You can't see it from here due to the camera angle but for a moment
we were a little worried....

Every pool's table can vary. And at times the water is so high it fills, or even overflows, the chambers. In which case they close the locks. But the bollards float, and no one wants them to pop out of their notches and float downstream, or even land on the lock's decks. So they have stoppers on them, a massive bar across the top that keeps them from getting too high. We like do call it "ringing the bell", like the game in fairs when you hit the peg hard enough. In this case the bell had been rung, the bollard was pegged due to the high waters. We just didn't notice it. Trust me, we will now. We tied back up and rode without any more drama.

Sailboat, pulled by a tiny boat
Now a little sad story (spoilers, not about about us, we're fine) ...

Yesterday, while docked in Rising Sun and watching Mac fly his seaplane, we saw a sailboat coming down the river. That is noticeable since there are very few sailboats around these parts. As it came closer we realized it was being towed by a very small boat. They passed us, continuing down river. The sail boat looked pretty nice, but it appeared that it's engine just didn't work. The towing boat, however, looked woeful for the task.

Fast forward to the lock today. As we entered the lockmaster chatted with Russ, telling him there would be a small delay since we were waiting for a sailboat.

OMG! Sailboat with little boat rafted to him.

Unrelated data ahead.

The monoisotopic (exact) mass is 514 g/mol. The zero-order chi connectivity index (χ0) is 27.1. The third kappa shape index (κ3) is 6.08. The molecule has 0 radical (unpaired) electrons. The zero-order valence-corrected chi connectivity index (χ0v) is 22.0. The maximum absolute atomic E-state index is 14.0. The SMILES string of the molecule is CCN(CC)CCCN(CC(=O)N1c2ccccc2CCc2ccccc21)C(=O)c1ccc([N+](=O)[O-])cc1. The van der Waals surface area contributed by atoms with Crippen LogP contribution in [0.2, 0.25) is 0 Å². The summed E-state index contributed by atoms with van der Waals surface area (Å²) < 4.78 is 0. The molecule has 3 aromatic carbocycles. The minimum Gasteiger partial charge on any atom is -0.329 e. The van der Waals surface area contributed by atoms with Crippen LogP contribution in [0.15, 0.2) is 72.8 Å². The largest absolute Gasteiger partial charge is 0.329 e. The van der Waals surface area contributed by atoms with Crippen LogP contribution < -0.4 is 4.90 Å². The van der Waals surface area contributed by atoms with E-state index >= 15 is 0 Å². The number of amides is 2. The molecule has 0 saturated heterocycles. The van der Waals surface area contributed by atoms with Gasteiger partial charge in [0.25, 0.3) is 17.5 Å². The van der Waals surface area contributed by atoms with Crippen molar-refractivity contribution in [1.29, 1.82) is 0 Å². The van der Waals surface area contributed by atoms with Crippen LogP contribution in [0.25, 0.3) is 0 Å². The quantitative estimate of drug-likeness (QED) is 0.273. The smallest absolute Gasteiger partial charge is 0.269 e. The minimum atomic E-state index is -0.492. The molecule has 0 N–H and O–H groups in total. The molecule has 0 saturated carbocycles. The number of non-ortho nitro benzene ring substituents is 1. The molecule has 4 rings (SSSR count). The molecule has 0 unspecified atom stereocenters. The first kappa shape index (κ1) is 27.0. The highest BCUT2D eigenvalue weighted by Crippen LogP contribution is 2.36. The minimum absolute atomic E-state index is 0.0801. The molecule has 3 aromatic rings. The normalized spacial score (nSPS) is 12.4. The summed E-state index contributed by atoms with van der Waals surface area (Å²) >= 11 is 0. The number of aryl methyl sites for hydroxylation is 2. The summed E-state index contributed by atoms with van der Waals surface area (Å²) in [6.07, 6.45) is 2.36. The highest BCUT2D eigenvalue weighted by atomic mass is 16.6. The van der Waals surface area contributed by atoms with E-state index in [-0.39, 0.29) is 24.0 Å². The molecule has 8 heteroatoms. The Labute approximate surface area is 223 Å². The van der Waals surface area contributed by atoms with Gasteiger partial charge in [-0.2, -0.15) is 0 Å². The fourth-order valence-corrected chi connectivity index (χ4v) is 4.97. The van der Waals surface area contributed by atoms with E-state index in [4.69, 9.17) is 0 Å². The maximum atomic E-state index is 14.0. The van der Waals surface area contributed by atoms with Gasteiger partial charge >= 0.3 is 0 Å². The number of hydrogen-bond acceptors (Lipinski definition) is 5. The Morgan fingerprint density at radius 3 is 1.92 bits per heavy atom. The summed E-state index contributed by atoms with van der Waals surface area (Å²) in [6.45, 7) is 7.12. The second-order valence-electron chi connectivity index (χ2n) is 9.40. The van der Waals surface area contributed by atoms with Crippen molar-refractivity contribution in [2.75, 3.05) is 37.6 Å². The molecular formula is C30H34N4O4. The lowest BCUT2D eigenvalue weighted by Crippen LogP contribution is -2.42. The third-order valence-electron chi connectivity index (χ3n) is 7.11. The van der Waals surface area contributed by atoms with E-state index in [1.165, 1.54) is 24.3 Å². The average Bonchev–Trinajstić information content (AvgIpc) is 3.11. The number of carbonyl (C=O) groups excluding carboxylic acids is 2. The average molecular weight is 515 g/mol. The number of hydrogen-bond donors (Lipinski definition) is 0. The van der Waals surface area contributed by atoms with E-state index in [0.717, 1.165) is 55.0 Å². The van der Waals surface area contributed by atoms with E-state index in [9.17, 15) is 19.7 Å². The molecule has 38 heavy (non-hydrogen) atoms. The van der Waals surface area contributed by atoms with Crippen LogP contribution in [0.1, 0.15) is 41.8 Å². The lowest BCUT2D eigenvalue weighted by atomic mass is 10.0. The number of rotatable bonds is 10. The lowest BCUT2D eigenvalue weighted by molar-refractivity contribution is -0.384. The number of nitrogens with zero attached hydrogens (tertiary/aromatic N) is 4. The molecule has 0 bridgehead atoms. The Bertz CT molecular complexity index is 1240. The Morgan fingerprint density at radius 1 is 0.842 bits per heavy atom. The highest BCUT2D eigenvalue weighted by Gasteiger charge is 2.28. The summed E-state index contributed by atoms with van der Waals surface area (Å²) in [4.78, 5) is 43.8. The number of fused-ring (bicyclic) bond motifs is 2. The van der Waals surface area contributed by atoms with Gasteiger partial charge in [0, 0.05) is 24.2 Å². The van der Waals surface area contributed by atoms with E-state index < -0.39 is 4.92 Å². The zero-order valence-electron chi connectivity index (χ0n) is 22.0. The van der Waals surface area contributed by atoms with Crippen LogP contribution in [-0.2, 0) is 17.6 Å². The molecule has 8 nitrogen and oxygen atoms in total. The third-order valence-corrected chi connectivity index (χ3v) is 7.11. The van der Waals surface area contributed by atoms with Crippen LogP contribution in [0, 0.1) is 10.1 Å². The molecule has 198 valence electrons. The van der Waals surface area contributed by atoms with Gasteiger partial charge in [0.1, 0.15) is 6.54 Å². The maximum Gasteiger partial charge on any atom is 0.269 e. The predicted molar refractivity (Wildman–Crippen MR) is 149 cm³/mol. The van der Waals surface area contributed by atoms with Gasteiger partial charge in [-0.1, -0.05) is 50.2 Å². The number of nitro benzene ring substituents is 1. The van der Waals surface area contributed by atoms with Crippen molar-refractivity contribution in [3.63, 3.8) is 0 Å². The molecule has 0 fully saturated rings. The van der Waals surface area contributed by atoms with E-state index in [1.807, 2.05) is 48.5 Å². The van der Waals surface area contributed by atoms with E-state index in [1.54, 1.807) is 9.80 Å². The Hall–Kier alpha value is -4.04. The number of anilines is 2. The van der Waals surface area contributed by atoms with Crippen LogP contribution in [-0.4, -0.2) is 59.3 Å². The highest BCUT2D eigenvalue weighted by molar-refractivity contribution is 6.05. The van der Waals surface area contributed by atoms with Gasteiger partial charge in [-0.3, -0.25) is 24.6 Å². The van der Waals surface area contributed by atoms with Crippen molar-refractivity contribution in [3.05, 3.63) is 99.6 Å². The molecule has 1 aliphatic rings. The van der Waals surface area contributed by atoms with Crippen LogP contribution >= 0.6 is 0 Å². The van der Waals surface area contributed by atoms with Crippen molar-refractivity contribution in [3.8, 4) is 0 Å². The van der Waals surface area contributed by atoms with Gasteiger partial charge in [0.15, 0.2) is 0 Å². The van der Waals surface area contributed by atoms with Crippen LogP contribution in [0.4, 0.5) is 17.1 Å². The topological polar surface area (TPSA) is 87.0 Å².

Yes. That sailboat. In they came, but now the little boat was rafted to the sailboat instead of towing it. They slowly maneuvered onto the lock wall, and down we all went.

We got in late (for us), around 5:30 pm. The delay at the lock, waiting for the tow then the sailboat to get in, cost us over an hour. We were tired. We ate some dinner, we took a walk, and we went to a nearby brewery. A nice evening. We went to bed around 9 only to be woken up by fireworks around 9:45, which we came up to the sky lounge to watch.

... and in they came. That poor sailboat, rafted to his underpowered motor aid, passed us in the dark of night and headed to the other marina. I felt so bad for them. THAT's a long day.

Total lock count: 42

Thursday, July 22, 2021

Augusta to Rising Sun, town dock

We're over half way down the Ohio. So far it's taken us about half the days as it did to get up.

We do have a small leak on the boat. Recall Russ replaced the water pump on the port engine? Well, now the starboard engine's pump is leaking. I hear you asking, why doesn't he just replace that with the spare one he ordered? And that is the difference between you and Russ. He did have a plan. He ordered a rebuild kit to simply fix the old pump, and -- if the starboard one didn't fail quite so quickly -- we would have a spare. He's ordered another pump AND another kit, so we'll have more pumps than we'll need in another 5 years. Hopefully.

Sunrise today. A tow is headed up river.
Only one lock, Meldahl. When we came up this is the lock that held us up for 4 hours. We monitored traffic as we approached. No tows were down bound, as we were. But several were up bound. The timing was perfect -- as one of the big tows left the chamber, we got to go in. The little chamber wasn't working.

Another great travel day. Highs in the low 80, nice breeze, and no haze or fog, like we've had for the last couple of days. 

We switched jobs docking. Russ handled the boat while I handled the lines. We both could use the practice doing the other job and the conditions were perfect for getting it done. Russ did better than I did, sidling inQuest up to the dock. But my line skills are woeful. 

Just because I thought that sunrise was so cool...


Lots of bridges through Cincinnati. I do love that town. Very San Francisco-esque.